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DrivingMissLazy
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« Reply #9 on: May 31, 2006, 02:12:28 PM »

can a glass shop refill/seal a bouble pane window
thanx
chris
mci5c

Penninsula Glass gets around the pressure problem by drilling a hole in the glass and placing a small pressure-relief valve in
the hole so the owner can press on the valve and equalize the pressure as the coach moves from low to high or high to low altitude.  I have no experience with these, so I don't know how much trouble you could expect over a period of years.  I have toyed with the possibility of surrounding the unit with an aluminum channel, filling the space inside the channel with silicone or urethane caulk/sealant.  It is typically mechanical stress from vibration, wind, and such that breaks the seal and allows insulated glass (IG) units to breathe and collect junk inside the unit.  An extruded metal edge shield would likely eliminate or reduce this problem.

Clarke

All my front windows were fitted with the small pressure relief valve Clarke mentions. After 15+ years I never saw any indication that moisture had crept in between the panes. I never really understood what the relief valve was for and assumed it was automatic and would open as necessary to relieve excess pressure. I never messed with them.
Richard
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LUKE at US COACH
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« Reply #10 on: May 31, 2006, 04:00:32 PM »

Hi Chris & Folks:

If you must have double pane glass, then you will have to bite the bullet with regard to replacement cost.

But here is Luke's trick of the day for MCI owners with Double Paned Glass, and we do this in our shop quite often, in fact as recently as last week for a Commercial Customer with a "Cracked" Door Glass on a 96A3.

We have a rubber channel available to convert from Double Pane to Single Pane glass.  With a razor knife, we seperate the 2 pieces of glass (after having removed them from the frame).  We then install the new channel  around the single pane glass, install it back in the metal frame, discard the broken piece of glass and the customer is back on the road.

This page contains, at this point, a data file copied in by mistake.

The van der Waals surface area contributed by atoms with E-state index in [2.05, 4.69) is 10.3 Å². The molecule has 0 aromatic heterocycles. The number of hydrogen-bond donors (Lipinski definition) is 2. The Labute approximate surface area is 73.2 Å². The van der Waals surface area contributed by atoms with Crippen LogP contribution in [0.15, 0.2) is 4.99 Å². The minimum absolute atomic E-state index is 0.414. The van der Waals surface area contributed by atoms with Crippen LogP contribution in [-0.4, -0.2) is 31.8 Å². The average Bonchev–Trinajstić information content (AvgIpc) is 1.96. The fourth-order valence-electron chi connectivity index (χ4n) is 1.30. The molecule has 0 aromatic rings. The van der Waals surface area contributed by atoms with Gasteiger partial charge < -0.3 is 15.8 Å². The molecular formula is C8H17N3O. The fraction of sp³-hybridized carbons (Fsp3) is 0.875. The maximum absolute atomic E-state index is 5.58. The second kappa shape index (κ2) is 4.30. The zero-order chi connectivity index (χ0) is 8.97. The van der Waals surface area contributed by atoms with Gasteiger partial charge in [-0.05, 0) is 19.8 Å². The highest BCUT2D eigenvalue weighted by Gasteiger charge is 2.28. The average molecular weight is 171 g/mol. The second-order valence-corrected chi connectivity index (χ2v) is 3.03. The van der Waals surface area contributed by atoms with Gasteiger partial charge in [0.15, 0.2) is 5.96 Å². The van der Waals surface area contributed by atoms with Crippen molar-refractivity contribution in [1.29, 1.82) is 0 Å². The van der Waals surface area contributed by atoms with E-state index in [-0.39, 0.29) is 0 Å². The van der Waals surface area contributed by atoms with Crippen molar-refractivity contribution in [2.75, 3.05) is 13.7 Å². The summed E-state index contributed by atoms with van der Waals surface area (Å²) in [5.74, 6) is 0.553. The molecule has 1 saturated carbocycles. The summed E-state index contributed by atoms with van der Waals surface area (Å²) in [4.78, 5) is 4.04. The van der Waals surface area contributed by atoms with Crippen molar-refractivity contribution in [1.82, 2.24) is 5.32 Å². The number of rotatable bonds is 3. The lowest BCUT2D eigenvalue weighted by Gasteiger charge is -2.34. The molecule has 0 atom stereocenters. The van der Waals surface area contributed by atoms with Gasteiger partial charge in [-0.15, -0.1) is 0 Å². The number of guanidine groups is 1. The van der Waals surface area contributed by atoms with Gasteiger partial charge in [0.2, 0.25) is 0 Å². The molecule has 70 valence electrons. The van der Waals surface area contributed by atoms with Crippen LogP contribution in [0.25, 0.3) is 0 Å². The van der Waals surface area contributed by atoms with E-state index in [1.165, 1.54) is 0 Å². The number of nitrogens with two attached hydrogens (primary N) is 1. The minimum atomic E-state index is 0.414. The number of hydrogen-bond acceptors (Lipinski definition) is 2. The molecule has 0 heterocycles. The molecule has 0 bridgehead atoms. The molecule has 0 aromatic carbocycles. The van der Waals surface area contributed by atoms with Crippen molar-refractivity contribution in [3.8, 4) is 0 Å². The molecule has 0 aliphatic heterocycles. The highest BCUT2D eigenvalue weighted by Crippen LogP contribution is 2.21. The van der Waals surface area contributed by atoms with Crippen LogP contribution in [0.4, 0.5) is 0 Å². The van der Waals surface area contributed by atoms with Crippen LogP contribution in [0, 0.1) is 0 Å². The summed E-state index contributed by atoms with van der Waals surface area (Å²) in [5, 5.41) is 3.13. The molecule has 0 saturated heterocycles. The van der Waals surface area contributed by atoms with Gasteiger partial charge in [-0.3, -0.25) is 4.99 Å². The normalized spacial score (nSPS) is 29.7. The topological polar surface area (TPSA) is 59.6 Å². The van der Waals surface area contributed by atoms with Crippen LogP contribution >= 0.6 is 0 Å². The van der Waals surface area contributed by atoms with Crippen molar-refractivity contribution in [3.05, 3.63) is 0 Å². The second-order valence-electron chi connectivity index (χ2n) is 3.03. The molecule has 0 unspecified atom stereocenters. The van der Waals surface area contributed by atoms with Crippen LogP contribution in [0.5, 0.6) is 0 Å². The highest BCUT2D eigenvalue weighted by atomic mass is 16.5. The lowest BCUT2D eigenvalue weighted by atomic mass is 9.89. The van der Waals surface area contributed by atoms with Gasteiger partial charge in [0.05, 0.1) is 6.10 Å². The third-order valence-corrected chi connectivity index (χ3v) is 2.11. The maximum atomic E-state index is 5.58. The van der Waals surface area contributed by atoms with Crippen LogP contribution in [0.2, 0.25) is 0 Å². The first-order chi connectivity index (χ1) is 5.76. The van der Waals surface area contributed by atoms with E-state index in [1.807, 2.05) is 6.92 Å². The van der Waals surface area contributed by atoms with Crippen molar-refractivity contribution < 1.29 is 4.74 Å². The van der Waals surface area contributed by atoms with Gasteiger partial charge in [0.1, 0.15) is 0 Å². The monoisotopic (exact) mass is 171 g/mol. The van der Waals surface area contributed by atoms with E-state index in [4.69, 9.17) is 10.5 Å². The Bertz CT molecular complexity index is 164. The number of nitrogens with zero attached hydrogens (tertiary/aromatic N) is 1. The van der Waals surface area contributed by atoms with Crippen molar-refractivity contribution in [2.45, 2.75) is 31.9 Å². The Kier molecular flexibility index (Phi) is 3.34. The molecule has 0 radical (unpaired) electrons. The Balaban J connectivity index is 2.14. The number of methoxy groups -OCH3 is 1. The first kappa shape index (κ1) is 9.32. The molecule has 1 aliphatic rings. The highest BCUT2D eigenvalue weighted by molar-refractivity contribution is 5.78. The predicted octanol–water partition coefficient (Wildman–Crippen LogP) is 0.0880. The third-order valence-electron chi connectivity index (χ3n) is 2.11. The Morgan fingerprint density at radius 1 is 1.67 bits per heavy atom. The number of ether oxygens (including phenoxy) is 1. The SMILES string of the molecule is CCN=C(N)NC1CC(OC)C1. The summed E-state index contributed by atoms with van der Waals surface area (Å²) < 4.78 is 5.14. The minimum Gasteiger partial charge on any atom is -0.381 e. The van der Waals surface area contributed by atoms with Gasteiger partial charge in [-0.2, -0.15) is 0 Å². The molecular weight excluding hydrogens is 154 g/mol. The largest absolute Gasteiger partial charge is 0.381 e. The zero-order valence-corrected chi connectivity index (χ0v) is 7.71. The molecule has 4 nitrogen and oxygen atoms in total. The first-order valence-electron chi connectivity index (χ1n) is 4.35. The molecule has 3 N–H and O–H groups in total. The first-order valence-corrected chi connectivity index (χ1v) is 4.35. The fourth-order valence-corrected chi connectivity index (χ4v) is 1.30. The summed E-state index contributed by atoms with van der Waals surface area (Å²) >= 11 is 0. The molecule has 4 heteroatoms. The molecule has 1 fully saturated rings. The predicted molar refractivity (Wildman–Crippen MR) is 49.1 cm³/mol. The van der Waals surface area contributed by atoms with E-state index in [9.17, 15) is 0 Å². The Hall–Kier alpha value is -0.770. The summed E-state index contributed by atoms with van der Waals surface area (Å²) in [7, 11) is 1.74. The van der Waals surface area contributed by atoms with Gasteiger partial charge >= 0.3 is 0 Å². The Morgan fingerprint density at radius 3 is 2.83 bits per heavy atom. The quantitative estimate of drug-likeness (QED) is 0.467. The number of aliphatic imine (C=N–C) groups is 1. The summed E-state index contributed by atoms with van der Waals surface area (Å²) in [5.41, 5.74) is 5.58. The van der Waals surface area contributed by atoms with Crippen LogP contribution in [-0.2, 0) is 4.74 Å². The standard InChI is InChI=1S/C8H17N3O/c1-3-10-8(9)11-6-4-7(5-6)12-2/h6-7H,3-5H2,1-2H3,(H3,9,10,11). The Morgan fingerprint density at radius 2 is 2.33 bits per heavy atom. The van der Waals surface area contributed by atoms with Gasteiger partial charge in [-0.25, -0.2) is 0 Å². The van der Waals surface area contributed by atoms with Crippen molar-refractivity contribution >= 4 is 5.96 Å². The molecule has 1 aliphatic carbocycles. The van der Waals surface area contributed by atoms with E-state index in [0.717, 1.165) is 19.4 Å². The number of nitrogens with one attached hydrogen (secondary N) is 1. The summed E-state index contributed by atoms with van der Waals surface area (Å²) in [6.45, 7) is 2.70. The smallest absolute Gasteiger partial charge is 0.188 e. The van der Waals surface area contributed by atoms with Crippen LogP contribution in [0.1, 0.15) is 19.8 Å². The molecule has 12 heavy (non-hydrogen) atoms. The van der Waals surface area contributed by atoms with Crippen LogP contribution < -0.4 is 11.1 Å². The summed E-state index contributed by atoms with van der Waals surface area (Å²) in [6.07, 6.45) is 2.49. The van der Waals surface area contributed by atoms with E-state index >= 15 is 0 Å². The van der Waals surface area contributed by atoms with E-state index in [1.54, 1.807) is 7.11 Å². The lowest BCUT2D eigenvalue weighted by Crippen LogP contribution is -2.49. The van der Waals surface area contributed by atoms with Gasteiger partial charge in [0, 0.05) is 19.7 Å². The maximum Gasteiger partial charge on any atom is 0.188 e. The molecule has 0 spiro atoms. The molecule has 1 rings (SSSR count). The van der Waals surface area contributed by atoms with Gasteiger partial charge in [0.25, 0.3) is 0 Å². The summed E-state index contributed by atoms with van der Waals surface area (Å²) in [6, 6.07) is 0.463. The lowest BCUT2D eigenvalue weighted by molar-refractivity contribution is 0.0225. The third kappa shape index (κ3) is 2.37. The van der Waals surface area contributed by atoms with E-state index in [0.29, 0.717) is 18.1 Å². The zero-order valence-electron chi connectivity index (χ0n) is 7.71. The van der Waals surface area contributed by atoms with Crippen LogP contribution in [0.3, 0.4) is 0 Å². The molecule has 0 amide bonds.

In a situation like yours Chris, if you chose to go this route, you will have a spare piece of glass, should the single pane ever break!!!

I am talking about a $30.25 channel and some labor to remove, disassembly & reassembly of the glass to frame and back into the coach.

Inexpensive solution for most of our customers and perhaps it would work for you.

I Hope this HELPS!!!

Happy & SAFE!! Bussin' to ALL.

LUKE at US COACH
1-888-262-2434
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Busted Knuckle
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« Reply #11 on: May 31, 2006, 07:57:36 PM »

Hi Chris & Folks:

If you must have double pane glass, then you will have to bite the bullet with regard to replacement cost.

But here is Luke's trick of the day for MCI owners with Double Paned Glass, and we do this in our shop quite often, in fact as recently as last week for a Commercial Customer with a "Cracked" Door Glass on a 96A3.

We have a rubber channel available to convert from Double Pane to Single Pane glass.  With a razor knife, we seperate the 2 pieces of glass (after having removed them from the frame).  We then install the new channel  around the single pane glass, install it back in the metal frame, discard the broken piece of glass and the customer is back on the road.

In a situation like yours Chris, if you chose to go this route, you will have a spare piece of glass, should the single pane ever break!!!

I am talking about a $30.25 channel and some labor to remove, disassembly & reassembly of the glass to frame and back into the coach.

Inexpensive solution for most of our customers and perhaps it would work for you.

I Hope this HELPS!!!

Happy & SAFE!! Bussin' to ALL.

LUKE at US COACH
1-888-262-2434

Luke,

I'll call you in the AM! Bryce AKA Busted Knuckle!